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Sunday, August 20, 2006

Yellow-vented Bulbul: Drying after the rain?

Yellow-vented Bulbul: Drying after the rain?

Lena Chow made an interesting observation on Yellow-vented Bulbuls (Pycnonotus goiavier) at Aljunied Park, Singapore one day in June 2006:

“…after a heavy downpour they fly out of a spot in the treetop for about 2 metres and immediately fly back into the same spot, repeating this for quite a while. It's quite a sight when a dozen or so bulbuls do this simultaneously, looks like a choreographed dance of sorts! I guess this must have something to do with drying themselves, but does anyone know if there's anything more to this behaviour? The other birds in the park are nowhere to be seen at this time." Our bird specialist R. Subaraj has this to say: “Most interesting observation. I cannot think of any other reason for this behaviour. You may be right in assuming that it has something to do with the drying process though we should continue observations on this ‘dance’ to see if there is more to it than meets the eye.”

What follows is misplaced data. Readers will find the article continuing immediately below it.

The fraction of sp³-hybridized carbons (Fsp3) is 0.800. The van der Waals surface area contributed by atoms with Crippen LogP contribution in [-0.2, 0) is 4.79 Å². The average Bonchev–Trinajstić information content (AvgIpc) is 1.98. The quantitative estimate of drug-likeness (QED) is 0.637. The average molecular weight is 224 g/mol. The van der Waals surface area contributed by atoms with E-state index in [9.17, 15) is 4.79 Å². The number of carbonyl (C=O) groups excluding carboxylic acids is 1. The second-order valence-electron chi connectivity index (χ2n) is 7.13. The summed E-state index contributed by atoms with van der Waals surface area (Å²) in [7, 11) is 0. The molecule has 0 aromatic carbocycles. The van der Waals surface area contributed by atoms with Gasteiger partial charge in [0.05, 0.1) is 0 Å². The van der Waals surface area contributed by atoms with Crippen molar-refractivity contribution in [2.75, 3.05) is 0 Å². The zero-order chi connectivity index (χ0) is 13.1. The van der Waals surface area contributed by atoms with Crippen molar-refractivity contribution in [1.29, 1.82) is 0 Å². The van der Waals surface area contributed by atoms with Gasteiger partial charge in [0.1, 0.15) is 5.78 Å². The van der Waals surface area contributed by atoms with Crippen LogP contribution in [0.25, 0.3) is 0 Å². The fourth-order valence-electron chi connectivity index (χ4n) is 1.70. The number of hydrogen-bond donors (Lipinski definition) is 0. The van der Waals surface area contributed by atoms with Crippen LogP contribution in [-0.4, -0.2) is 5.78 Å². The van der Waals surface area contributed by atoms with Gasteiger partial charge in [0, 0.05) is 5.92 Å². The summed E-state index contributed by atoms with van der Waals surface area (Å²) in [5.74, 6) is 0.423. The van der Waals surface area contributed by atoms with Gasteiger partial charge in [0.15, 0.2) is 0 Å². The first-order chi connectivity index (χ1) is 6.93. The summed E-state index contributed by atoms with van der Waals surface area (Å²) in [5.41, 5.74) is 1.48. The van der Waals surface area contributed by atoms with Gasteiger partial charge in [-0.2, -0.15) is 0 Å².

Note: We need more observations by more birders before we can even try to understand this strange behaviour. So birders in the field, send in your observations.

Thank you, Lena, for this observation. Unfortunately we do not have an image of this aerial dance, so the above two have been provided by YC.


At 9:38 pm, Anonymous Anonymous said...

I believe the bulbuls were simply warming their shivery and wet bodies more quickly with this sort of start-stop flight pattern. As with a car engine that heats up more quickly with start-stop city traffic compared to expressway cruising, I believe the bird's body heats up faster with a start-stop flight pattern compared to leisurely long distance flying. Besides, wouldn't the continuous breeze of cruise flying produce overall more wind than start-stop flights?


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